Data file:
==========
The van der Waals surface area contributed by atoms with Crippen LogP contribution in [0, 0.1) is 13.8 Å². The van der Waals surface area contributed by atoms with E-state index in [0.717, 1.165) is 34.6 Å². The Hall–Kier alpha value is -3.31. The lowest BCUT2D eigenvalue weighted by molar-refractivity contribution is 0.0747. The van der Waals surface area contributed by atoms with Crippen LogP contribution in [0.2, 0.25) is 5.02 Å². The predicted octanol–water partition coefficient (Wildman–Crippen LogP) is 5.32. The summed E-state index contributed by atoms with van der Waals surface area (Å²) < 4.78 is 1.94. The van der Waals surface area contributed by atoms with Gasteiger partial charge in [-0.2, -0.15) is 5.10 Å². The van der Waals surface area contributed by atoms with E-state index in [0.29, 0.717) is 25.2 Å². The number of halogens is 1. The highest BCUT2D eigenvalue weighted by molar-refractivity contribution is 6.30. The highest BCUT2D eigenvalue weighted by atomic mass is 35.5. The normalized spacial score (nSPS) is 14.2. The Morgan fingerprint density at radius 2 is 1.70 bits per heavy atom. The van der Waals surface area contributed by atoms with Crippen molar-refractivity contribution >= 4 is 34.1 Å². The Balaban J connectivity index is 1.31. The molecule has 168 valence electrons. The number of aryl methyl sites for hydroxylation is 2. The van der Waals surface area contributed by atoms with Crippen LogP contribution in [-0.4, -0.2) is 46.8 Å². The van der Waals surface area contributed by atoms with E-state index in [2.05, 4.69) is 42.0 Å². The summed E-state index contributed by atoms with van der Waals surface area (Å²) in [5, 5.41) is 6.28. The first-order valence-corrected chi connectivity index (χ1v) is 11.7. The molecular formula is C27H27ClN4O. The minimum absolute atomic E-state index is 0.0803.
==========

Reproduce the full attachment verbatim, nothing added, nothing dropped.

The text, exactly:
The van der Waals surface area contributed by atoms with Crippen LogP contribution in [0, 0.1) is 13.8 Å². The van der Waals surface area contributed by atoms with E-state index in [0.717, 1.165) is 34.6 Å². The Hall–Kier alpha value is -3.31. The lowest BCUT2D eigenvalue weighted by molar-refractivity contribution is 0.0747. The van der Waals surface area contributed by atoms with Crippen LogP contribution in [0.2, 0.25) is 5.02 Å². The predicted octanol–water partition coefficient (Wildman–Crippen LogP) is 5.32. The summed E-state index contributed by atoms with van der Waals surface area (Å²) < 4.78 is 1.94. The van der Waals surface area contributed by atoms with Gasteiger partial charge in [-0.2, -0.15) is 5.10 Å². The van der Waals surface area contributed by atoms with E-state index in [0.29, 0.717) is 25.2 Å². The number of halogens is 1. The highest BCUT2D eigenvalue weighted by molar-refractivity contribution is 6.30. The highest BCUT2D eigenvalue weighted by atomic mass is 35.5. The normalized spacial score (nSPS) is 14.2. The Morgan fingerprint density at radius 2 is 1.70 bits per heavy atom. The van der Waals surface area contributed by atoms with Crippen molar-refractivity contribution >= 4 is 34.1 Å². The Balaban J connectivity index is 1.31. The molecule has 168 valence electrons. The number of aryl methyl sites for hydroxylation is 2. The van der Waals surface area contributed by atoms with Crippen LogP contribution in [-0.4, -0.2) is 46.8 Å². The van der Waals surface area contributed by atoms with E-state index in [2.05, 4.69) is 42.0 Å². The summed E-state index contributed by atoms with van der Waals surface area (Å²) in [5, 5.41) is 6.28. The first-order valence-corrected chi connectivity index (χ1v) is 11.7. The molecular formula is C27H27ClN4O. The minimum absolute atomic E-state index is 0.0803.